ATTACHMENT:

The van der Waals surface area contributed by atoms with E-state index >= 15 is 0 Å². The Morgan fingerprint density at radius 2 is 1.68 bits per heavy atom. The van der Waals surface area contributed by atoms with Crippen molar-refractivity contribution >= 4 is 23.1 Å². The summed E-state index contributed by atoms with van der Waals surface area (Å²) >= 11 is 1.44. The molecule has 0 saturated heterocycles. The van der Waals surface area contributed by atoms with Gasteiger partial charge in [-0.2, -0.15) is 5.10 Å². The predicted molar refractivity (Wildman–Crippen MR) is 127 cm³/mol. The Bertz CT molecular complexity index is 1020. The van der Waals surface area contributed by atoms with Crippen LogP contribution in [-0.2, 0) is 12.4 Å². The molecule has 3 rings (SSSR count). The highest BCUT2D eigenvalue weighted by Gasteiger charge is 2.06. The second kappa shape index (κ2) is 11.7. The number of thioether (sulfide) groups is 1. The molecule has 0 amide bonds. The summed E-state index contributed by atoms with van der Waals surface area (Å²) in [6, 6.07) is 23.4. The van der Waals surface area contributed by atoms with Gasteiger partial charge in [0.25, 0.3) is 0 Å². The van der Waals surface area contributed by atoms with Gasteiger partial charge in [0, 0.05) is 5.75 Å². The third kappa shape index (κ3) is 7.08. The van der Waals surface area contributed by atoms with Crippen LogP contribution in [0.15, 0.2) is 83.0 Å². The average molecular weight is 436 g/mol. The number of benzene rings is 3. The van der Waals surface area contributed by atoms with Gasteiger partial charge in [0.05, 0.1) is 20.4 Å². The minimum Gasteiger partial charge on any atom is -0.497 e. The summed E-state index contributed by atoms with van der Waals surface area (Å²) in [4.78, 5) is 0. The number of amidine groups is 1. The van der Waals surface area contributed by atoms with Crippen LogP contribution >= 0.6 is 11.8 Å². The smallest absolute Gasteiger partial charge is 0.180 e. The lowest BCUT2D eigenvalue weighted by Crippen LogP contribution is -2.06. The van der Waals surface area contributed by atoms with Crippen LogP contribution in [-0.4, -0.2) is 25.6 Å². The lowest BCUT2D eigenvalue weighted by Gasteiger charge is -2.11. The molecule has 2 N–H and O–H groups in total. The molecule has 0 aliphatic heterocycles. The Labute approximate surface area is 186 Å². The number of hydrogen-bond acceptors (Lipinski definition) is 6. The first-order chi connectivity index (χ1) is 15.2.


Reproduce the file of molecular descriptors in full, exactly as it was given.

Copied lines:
The van der Waals surface area contributed by atoms with E-state index >= 15 is 0 Å². The Morgan fingerprint density at radius 2 is 1.68 bits per heavy atom. The van der Waals surface area contributed by atoms with Crippen molar-refractivity contribution >= 4 is 23.1 Å². The summed E-state index contributed by atoms with van der Waals surface area (Å²) >= 11 is 1.44. The molecule has 0 saturated heterocycles. The van der Waals surface area contributed by atoms with Gasteiger partial charge in [-0.2, -0.15) is 5.10 Å². The predicted molar refractivity (Wildman–Crippen MR) is 127 cm³/mol. The Bertz CT molecular complexity index is 1020. The van der Waals surface area contributed by atoms with Crippen LogP contribution in [-0.2, 0) is 12.4 Å². The molecule has 3 rings (SSSR count). The highest BCUT2D eigenvalue weighted by Gasteiger charge is 2.06. The second kappa shape index (κ2) is 11.7. The number of thioether (sulfide) groups is 1. The molecule has 0 amide bonds. The summed E-state index contributed by atoms with van der Waals surface area (Å²) in [6, 6.07) is 23.4. The van der Waals surface area contributed by atoms with Gasteiger partial charge in [0.25, 0.3) is 0 Å². The van der Waals surface area contributed by atoms with Gasteiger partial charge in [0, 0.05) is 5.75 Å². The third kappa shape index (κ3) is 7.08. The van der Waals surface area contributed by atoms with Crippen LogP contribution in [0.15, 0.2) is 83.0 Å². The average molecular weight is 436 g/mol. The number of benzene rings is 3. The van der Waals surface area contributed by atoms with Gasteiger partial charge in [0.05, 0.1) is 20.4 Å². The minimum Gasteiger partial charge on any atom is -0.497 e. The summed E-state index contributed by atoms with van der Waals surface area (Å²) in [4.78, 5) is 0. The number of amidine groups is 1. The van der Waals surface area contributed by atoms with Crippen LogP contribution >= 0.6 is 11.8 Å². The smallest absolute Gasteiger partial charge is 0.180 e. The lowest BCUT2D eigenvalue weighted by Crippen LogP contribution is -2.06. The van der Waals surface area contributed by atoms with Crippen LogP contribution in [-0.4, -0.2) is 25.6 Å². The lowest BCUT2D eigenvalue weighted by Gasteiger charge is -2.11. The molecule has 2 N–H and O–H groups in total. The molecule has 0 aliphatic heterocycles. The Labute approximate surface area is 186 Å². The number of hydrogen-bond acceptors (Lipinski definition) is 6. The first-order chi connectivity index (χ1) is 15.2.